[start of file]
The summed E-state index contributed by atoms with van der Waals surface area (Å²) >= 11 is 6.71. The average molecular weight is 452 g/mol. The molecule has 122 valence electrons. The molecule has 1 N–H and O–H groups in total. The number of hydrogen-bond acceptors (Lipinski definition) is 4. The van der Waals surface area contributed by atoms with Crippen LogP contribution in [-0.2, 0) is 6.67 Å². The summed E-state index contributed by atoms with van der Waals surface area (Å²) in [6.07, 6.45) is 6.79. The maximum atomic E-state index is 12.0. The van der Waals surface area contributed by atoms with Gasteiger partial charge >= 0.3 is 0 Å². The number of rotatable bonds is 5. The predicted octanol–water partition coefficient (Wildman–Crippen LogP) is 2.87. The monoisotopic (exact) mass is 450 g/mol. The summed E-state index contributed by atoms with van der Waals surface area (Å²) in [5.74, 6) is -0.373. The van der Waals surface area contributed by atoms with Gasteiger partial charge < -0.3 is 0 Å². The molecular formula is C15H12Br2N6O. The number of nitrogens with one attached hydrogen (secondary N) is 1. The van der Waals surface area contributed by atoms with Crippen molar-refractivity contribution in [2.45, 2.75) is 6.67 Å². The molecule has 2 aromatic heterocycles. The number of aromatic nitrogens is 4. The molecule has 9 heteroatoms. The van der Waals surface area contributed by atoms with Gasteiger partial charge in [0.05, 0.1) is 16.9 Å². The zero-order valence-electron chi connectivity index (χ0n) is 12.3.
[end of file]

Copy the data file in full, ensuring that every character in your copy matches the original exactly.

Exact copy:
The summed E-state index contributed by atoms with van der Waals surface area (Å²) >= 11 is 6.71. The average molecular weight is 452 g/mol. The molecule has 122 valence electrons. The molecule has 1 N–H and O–H groups in total. The number of hydrogen-bond acceptors (Lipinski definition) is 4. The van der Waals surface area contributed by atoms with Crippen LogP contribution in [-0.2, 0) is 6.67 Å². The summed E-state index contributed by atoms with van der Waals surface area (Å²) in [6.07, 6.45) is 6.79. The maximum atomic E-state index is 12.0. The van der Waals surface area contributed by atoms with Gasteiger partial charge >= 0.3 is 0 Å². The number of rotatable bonds is 5. The predicted octanol–water partition coefficient (Wildman–Crippen LogP) is 2.87. The monoisotopic (exact) mass is 450 g/mol. The summed E-state index contributed by atoms with van der Waals surface area (Å²) in [5.74, 6) is -0.373. The van der Waals surface area contributed by atoms with Gasteiger partial charge < -0.3 is 0 Å². The molecular formula is C15H12Br2N6O. The number of nitrogens with one attached hydrogen (secondary N) is 1. The van der Waals surface area contributed by atoms with Crippen molar-refractivity contribution in [2.45, 2.75) is 6.67 Å². The molecule has 2 aromatic heterocycles. The number of aromatic nitrogens is 4. The molecule has 9 heteroatoms. The van der Waals surface area contributed by atoms with Gasteiger partial charge in [0.05, 0.1) is 16.9 Å². The zero-order valence-electron chi connectivity index (χ0n) is 12.3.